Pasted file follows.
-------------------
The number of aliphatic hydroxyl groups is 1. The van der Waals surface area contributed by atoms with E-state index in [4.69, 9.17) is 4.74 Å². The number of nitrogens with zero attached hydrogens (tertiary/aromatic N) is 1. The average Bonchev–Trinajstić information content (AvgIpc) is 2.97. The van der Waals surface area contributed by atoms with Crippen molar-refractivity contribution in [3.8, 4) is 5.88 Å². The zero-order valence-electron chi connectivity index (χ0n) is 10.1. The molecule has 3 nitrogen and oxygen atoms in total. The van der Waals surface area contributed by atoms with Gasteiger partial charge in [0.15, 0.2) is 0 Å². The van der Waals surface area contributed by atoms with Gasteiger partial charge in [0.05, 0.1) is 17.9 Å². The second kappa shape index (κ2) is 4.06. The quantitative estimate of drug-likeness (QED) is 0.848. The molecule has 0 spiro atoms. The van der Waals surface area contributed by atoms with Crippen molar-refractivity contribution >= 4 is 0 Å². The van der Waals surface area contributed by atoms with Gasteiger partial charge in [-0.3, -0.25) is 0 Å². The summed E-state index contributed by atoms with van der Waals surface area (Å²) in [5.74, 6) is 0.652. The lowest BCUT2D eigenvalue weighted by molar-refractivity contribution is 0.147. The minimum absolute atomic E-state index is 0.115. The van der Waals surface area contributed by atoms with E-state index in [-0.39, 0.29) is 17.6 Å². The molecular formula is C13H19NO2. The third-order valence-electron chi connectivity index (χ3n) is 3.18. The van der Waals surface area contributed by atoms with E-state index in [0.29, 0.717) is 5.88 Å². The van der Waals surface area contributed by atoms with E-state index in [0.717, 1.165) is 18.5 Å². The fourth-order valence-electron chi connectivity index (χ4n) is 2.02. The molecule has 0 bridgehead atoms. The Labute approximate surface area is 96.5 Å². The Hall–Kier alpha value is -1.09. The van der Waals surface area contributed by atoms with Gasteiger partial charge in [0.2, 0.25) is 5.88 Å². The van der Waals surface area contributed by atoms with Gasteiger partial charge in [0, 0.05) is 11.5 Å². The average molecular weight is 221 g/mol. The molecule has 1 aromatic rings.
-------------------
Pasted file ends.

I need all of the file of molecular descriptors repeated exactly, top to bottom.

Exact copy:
The number of aliphatic hydroxyl groups is 1. The van der Waals surface area contributed by atoms with E-state index in [4.69, 9.17) is 4.74 Å². The number of nitrogens with zero attached hydrogens (tertiary/aromatic N) is 1. The average Bonchev–Trinajstić information content (AvgIpc) is 2.97. The van der Waals surface area contributed by atoms with Crippen molar-refractivity contribution in [3.8, 4) is 5.88 Å². The zero-order valence-electron chi connectivity index (χ0n) is 10.1. The molecule has 3 nitrogen and oxygen atoms in total. The van der Waals surface area contributed by atoms with Gasteiger partial charge in [0.15, 0.2) is 0 Å². The van der Waals surface area contributed by atoms with Gasteiger partial charge in [0.05, 0.1) is 17.9 Å². The second kappa shape index (κ2) is 4.06. The quantitative estimate of drug-likeness (QED) is 0.848. The molecule has 0 spiro atoms. The van der Waals surface area contributed by atoms with Crippen molar-refractivity contribution >= 4 is 0 Å². The van der Waals surface area contributed by atoms with Gasteiger partial charge in [-0.3, -0.25) is 0 Å². The summed E-state index contributed by atoms with van der Waals surface area (Å²) in [5.74, 6) is 0.652. The lowest BCUT2D eigenvalue weighted by molar-refractivity contribution is 0.147. The minimum absolute atomic E-state index is 0.115. The van der Waals surface area contributed by atoms with E-state index in [-0.39, 0.29) is 17.6 Å². The molecular formula is C13H19NO2. The third-order valence-electron chi connectivity index (χ3n) is 3.18. The van der Waals surface area contributed by atoms with E-state index in [0.29, 0.717) is 5.88 Å². The van der Waals surface area contributed by atoms with E-state index in [0.717, 1.165) is 18.5 Å². The fourth-order valence-electron chi connectivity index (χ4n) is 2.02. The molecule has 0 bridgehead atoms. The Labute approximate surface area is 96.5 Å². The Hall–Kier alpha value is -1.09. The van der Waals surface area contributed by atoms with Gasteiger partial charge in [0.2, 0.25) is 5.88 Å². The van der Waals surface area contributed by atoms with Gasteiger partial charge in [0, 0.05) is 11.5 Å². The average molecular weight is 221 g/mol. The molecule has 1 aromatic rings.